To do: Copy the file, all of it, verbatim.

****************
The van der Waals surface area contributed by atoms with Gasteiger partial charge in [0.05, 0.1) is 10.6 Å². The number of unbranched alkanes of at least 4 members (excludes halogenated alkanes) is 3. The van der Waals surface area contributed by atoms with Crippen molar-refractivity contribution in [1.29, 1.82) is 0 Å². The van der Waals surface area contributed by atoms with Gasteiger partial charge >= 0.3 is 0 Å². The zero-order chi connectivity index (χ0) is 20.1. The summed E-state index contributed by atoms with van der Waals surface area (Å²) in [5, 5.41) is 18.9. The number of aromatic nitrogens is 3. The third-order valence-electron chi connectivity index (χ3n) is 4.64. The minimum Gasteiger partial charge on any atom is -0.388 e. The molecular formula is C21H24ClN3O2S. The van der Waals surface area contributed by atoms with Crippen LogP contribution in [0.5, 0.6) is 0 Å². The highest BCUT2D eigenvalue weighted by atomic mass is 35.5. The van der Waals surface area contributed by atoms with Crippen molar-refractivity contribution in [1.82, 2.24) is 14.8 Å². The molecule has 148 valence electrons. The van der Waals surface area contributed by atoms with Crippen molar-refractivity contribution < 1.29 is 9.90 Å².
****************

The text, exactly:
The van der Waals surface area contributed by atoms with Gasteiger partial charge in [0.05, 0.1) is 10.6 Å². The number of unbranched alkanes of at least 4 members (excludes halogenated alkanes) is 3. The van der Waals surface area contributed by atoms with Crippen molar-refractivity contribution in [1.29, 1.82) is 0 Å². The van der Waals surface area contributed by atoms with Gasteiger partial charge >= 0.3 is 0 Å². The zero-order chi connectivity index (χ0) is 20.1. The summed E-state index contributed by atoms with van der Waals surface area (Å²) in [5, 5.41) is 18.9. The number of aromatic nitrogens is 3. The third-order valence-electron chi connectivity index (χ3n) is 4.64. The minimum Gasteiger partial charge on any atom is -0.388 e. The molecular formula is C21H24ClN3O2S. The van der Waals surface area contributed by atoms with Crippen LogP contribution in [0.5, 0.6) is 0 Å². The highest BCUT2D eigenvalue weighted by atomic mass is 35.5. The van der Waals surface area contributed by atoms with Crippen molar-refractivity contribution in [1.82, 2.24) is 14.8 Å². The molecule has 148 valence electrons. The van der Waals surface area contributed by atoms with Crippen molar-refractivity contribution < 1.29 is 9.90 Å².